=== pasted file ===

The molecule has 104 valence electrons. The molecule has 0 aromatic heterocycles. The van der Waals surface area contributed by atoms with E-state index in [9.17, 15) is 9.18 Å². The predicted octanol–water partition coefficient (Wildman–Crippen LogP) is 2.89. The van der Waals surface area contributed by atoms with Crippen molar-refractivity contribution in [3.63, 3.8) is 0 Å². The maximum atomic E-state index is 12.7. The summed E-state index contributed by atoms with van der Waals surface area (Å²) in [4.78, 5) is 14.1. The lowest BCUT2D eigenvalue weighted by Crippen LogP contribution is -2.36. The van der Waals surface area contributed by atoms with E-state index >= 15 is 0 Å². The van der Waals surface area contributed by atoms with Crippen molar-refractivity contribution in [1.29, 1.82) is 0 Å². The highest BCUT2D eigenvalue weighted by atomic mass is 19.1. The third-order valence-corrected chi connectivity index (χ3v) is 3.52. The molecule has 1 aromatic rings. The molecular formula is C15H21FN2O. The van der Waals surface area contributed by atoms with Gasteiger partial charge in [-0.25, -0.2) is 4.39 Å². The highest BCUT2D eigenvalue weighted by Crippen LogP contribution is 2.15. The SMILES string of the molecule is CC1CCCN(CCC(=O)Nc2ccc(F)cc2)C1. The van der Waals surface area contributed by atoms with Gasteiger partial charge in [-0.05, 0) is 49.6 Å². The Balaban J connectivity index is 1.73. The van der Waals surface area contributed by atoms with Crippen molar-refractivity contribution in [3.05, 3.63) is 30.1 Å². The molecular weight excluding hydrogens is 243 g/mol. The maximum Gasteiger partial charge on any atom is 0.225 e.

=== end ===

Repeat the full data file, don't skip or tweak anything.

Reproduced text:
The molecule has 104 valence electrons. The molecule has 0 aromatic heterocycles. The van der Waals surface area contributed by atoms with E-state index in [9.17, 15) is 9.18 Å². The predicted octanol–water partition coefficient (Wildman–Crippen LogP) is 2.89. The van der Waals surface area contributed by atoms with Crippen molar-refractivity contribution in [3.63, 3.8) is 0 Å². The maximum atomic E-state index is 12.7. The summed E-state index contributed by atoms with van der Waals surface area (Å²) in [4.78, 5) is 14.1. The lowest BCUT2D eigenvalue weighted by Crippen LogP contribution is -2.36. The van der Waals surface area contributed by atoms with E-state index >= 15 is 0 Å². The van der Waals surface area contributed by atoms with Crippen molar-refractivity contribution in [1.29, 1.82) is 0 Å². The highest BCUT2D eigenvalue weighted by atomic mass is 19.1. The third-order valence-corrected chi connectivity index (χ3v) is 3.52. The molecule has 1 aromatic rings. The molecular formula is C15H21FN2O. The van der Waals surface area contributed by atoms with Gasteiger partial charge in [-0.25, -0.2) is 4.39 Å². The highest BCUT2D eigenvalue weighted by Crippen LogP contribution is 2.15. The SMILES string of the molecule is CC1CCCN(CCC(=O)Nc2ccc(F)cc2)C1. The van der Waals surface area contributed by atoms with Gasteiger partial charge in [-0.05, 0) is 49.6 Å². The Balaban J connectivity index is 1.73. The van der Waals surface area contributed by atoms with Crippen molar-refractivity contribution in [3.05, 3.63) is 30.1 Å². The molecular weight excluding hydrogens is 243 g/mol. The maximum Gasteiger partial charge on any atom is 0.225 e.